Jigme Tenpai Nyima received instruction in both Nyingma and Sarma teachings, and while he is credited with harboring no ill will towards the Sarma, he evidently held the Nyingma view to be superior. He composed his first work, a commentary on the Guhyagarbha Māyājāla tantra titled The Celebration of Elegant (Lekshe Gaton; legs bshad dga’ ston) when he was twenty-one; later in life he decided that it was too heavily influenced by Sarma views, and he composed a second, The Key to the Treasure Trove (Dzodkyi Demig; mdzod kyi lde mig).
According to Tulku Thondup, the inspiration for the second commentary was sparked by a parting gift from Ju Mipam as he went into retreat at Rongme Karmo Tagtsang (rong me dkar mo stag tshang) – a verse instruction on philosophical points. Contained in it was the line “At thirty-five the obstructions will be cleared and you will uphold your own lineal tradition.” At the age of thirty-five Jigme Tenpai Nyima restudied the Eight Commands and realized that his view was in error. Correcting his view, he then wrote his second commentary on the Guhyagarbha.
With the patronage of the local Golok chieftain, Pema Bum (padma ’bum), Jigme Tenpai Nyima expanded his previous incarnation’s monastic establishment, Tsangchen Ngodrub Pelbar Ling (gtsang chen dngos grub dpal ’bar gling). Most of the monks were refugees from Yarlung Pemako in Serta, the monastery founded by his previous; the monks apparently had fled Golok during the expansion of Gonpo Namgyel. He rebuilt the main temple and a large stupa some time in the 1880s.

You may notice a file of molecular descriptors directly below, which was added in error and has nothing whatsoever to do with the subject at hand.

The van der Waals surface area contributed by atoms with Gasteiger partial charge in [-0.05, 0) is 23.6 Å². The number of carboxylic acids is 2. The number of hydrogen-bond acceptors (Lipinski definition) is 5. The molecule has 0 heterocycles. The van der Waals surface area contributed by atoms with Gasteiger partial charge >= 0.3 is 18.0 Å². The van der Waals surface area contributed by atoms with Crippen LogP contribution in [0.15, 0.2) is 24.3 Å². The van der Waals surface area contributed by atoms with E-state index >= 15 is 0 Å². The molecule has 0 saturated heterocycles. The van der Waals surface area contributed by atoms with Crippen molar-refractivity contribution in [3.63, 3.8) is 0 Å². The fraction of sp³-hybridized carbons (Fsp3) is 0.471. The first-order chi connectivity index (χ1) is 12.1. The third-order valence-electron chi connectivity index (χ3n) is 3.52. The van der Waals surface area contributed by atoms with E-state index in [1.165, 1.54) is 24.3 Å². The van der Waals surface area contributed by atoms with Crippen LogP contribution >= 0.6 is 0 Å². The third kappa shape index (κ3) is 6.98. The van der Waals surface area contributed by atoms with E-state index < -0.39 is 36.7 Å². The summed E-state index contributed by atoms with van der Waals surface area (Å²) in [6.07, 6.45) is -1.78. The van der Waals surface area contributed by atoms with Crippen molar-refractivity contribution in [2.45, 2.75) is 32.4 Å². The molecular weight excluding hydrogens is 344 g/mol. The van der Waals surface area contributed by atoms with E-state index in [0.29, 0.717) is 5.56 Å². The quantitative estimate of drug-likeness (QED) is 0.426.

At Tsangchen Ngodrub Pelbar Ling, popularly known as Dodrubchen monastery, Jigme Tenpai Nyima served as a tireless teacher. He taught the Bodhisattvacaryāvatāra one hundred times, and the Guhyagarbha over forty times. Unfortunately his health failed and he retired to a hermitage some two miles from the monastery, on the mountain called Dzime Tralep (rdzi med kra leb), at the site of an old temple dedicated to Tangton Gyelpo (thang ston rgyal po).
At the hermitage Jigme Tenpai Nyima largely restricted his teachings to his primary disciples and collaborators: Terton Sogyal Lerab Lingpa, Dorje Drak Rigdzin Chenpo (rdo rje brag rig ‘dzin chen po), the Third Katok Situ, Chokyi Gyatso (kaH thog si tu chos kyi rgya mtsho, 1880-c.1923) Jamyang Khyentse Chokyi Lodro ('jam dbyang mkhyen brtse chos kyi blo gros, 1893-1959), Tsultrim Zangpo (tshul khrims bzang po, d.u.), and Dartang Choktrul Jigme Chokyi Dawa (dar thang mchog sprul 'jigs med chos kyi zla ba, 1894-1958), among others. Remaining in strict seclusion, Jigme Tenpai Nyima nevertheless gave annual empowerments to select disciples who dedicated themselves to completing their samaya.
Jigme Tenpai Nyima aided Terton Sogyal Lerab Lingpa in decoding several of the latter’s treasure revelations, but was not himself a treasure revealer. Although he insisted on strict observance monastic vows at Dodrubchen monastery, he himself never took anything but the initial novice vow.
He composed five volumes of writings. These include Memories of a Bodhisattva (byang chub sems dpa’i bzung), a particularly original work that is highly praised in multiple sectarian communities; the two commentaries on the Guhyagarbha tantra mentioned above; The Commentary on Hidden Treasures (gter gyi rnam bshad); and Bringing Happiness and Suffering onto the Path (skyid sdug lam khyer).
Tulku Thondup. Masters of Meditation and Miracles: The Longchen Nyingthig Lineage of Tibetan Buddhism. Boston: Shambhala, 1996.
Nyoshul Khenpo. A Marvelous Garland of Rare Gems. Translated by Richard Barron. Junction City, California: Padma Publication, 2005.
Collected Miscellaneous Writings of the Successive Embodiments of the Rdo Grub chen. 1977. Gangtok: Lama Dodrup Sangyay. (pp. 403-419)
Rdo grub chen thub bstan phrin las bzang po. 1985. Rdo grub chen ’jigs med phrin las ’od zer gyi ’khrungs rabs rnam thar. Gangtok, Sikkim: Pema Thinley (21-36).
Ron Garry and Jakob Leschly
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- Historical Period